Bloggers come in flavors

I've been reading and rereading Nancy White's profound insights since Sunday. This is the first in many postings that will validate and add to what she is seeing in her white paper/posting: Blogs and Community.

Nancy is using a "strategic lens" to look at blogs as a means to an end of designing online communities. In her words:

By beginning to explore their shape and interaction patterns, we can begin to think about how to intentionally nurture blog based communities for specific purposes. Much like the lessons for forum based communities which emerged in the late 1990s, we are now discovering what works, why, and what might happen next. It is still new. The patterns are not stable. But they suggest ways to think about the role of technology, power, identity and content in designing online communities.

She has discerned three kinds of blogs that Tony Karrer has found useful in his exploration of shifting online identities. Her idea that there are kinds of blogging communities got me thinking further about kinds of bloggers and their differing contributions to blogging communities. I previously wrote about different voices that come together as a community heals itself. Using a "strategic lens" myself, I propose there is a significant difference between bloggers that gets perceived three different ways.

Like the blog communities that are "boundaried", bloggers can be focused on their expertise. Typepad features one blogger like this everyday. These bloggers drill down in their chosen topic and become a deep resource for a community that relies on their expertise. They are valued for sticking to their topic and not getting distracted by comments or getting quouted by other blogs.

Other bloggers are free to shift off their focus. These bloggers tie other blogs together, comparing ideas, connecting voices and developing commonalty. They are valued for nurturing a community, breaking stalemates, softening stances and deepening mutual respect. These bloggers effectively form loose affiliations as the need arises, like the structure of film productions and conferences.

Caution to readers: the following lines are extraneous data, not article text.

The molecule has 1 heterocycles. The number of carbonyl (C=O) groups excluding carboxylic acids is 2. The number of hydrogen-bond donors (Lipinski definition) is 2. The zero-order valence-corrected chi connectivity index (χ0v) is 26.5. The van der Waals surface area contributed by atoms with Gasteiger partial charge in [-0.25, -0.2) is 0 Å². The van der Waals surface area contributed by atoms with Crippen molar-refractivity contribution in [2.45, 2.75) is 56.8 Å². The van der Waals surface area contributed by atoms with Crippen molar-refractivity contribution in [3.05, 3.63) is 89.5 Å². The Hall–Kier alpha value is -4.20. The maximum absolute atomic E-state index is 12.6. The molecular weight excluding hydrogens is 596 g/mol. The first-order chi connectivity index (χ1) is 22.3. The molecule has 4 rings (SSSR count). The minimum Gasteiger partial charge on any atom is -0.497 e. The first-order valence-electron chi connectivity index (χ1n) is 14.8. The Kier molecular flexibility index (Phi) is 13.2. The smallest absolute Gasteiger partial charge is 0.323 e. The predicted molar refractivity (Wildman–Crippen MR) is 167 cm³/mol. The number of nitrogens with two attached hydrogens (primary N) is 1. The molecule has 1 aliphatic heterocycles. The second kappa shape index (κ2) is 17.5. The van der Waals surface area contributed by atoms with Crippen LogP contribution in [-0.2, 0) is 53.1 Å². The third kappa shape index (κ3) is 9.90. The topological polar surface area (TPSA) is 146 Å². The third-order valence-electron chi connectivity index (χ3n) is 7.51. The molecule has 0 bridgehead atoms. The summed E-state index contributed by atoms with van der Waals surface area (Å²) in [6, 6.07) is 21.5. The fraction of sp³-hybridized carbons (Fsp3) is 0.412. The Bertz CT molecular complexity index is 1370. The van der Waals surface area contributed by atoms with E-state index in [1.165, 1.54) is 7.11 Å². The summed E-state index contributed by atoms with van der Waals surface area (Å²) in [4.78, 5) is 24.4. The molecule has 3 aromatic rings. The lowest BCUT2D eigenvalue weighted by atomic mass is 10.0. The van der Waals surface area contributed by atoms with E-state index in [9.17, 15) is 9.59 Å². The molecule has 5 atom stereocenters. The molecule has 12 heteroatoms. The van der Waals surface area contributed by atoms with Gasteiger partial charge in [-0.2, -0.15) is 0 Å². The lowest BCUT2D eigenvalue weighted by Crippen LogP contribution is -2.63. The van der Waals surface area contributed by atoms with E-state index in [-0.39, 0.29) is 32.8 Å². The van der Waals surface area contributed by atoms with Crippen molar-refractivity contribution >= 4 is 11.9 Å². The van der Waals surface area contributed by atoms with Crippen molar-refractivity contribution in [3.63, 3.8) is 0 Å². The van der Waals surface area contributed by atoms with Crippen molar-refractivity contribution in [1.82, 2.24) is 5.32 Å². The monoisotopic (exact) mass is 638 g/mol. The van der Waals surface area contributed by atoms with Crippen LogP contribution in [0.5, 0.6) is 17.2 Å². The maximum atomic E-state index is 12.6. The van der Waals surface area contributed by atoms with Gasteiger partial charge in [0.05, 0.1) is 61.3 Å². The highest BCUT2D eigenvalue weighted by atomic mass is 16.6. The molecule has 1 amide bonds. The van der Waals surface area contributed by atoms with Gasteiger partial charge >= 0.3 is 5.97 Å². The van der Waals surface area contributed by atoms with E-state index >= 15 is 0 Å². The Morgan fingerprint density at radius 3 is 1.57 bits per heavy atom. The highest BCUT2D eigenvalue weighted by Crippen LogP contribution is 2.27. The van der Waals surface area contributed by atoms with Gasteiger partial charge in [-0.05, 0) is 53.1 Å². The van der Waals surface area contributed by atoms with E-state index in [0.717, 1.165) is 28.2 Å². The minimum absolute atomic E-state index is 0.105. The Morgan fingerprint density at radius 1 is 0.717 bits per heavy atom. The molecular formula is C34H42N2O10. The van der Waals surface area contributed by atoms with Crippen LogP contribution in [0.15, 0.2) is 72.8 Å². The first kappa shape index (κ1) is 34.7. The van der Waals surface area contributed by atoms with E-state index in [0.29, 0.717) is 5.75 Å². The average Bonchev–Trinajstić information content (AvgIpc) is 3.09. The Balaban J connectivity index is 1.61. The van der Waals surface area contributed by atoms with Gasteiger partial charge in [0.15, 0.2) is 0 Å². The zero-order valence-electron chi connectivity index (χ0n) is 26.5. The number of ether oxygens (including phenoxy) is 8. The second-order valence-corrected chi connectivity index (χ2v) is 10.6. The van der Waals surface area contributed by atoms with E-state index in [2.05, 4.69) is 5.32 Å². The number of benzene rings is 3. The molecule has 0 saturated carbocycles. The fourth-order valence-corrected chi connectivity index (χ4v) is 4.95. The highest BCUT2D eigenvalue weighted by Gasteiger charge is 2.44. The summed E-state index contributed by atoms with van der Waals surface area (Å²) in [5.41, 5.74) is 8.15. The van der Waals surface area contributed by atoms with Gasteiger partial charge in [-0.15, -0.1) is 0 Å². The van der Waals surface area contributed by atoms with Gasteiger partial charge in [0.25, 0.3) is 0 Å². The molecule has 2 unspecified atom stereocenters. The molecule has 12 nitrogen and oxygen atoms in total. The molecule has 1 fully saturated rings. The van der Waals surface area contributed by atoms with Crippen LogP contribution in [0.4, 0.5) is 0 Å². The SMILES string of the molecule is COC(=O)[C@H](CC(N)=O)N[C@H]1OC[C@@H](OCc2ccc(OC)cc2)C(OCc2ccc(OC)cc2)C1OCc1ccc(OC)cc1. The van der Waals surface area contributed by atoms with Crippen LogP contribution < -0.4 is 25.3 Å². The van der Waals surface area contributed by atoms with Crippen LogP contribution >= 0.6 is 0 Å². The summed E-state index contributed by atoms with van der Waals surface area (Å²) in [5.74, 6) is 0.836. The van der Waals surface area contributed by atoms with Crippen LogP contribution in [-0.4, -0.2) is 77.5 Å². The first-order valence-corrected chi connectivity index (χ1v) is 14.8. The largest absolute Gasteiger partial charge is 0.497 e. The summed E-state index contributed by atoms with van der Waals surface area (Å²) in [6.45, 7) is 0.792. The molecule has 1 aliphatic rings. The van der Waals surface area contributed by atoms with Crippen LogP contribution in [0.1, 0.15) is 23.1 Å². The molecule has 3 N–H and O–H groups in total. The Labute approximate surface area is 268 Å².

This difference between bloggers can have a polarizing effect on a community. The thinking is dichotomous, judgmental and exclusive. Members take sides and only value their own kind of contribution. The diagram illustrates these stances in black and white. Fears come into play as they do in the first stage of a new collaboration. These communities can break down into "ghost towns".

The difference can also have a unifying effect on a community. The thinking is accepting, grateful and inclusive. Members value the diversity of contributions. The diagram illustrates this stance in green. The seemingly incompatible differences get resolved as it occurs in the third stage of a new collaboration. These communities thrive, evolve and become more valuable over time.

Achieving this unifying effect (the green stance) depends on the process of the participants. How are the members growing in, changing amidst, learning from and creating their community experience? Those processes are the theme of this blog.

No comments:

Post a Comment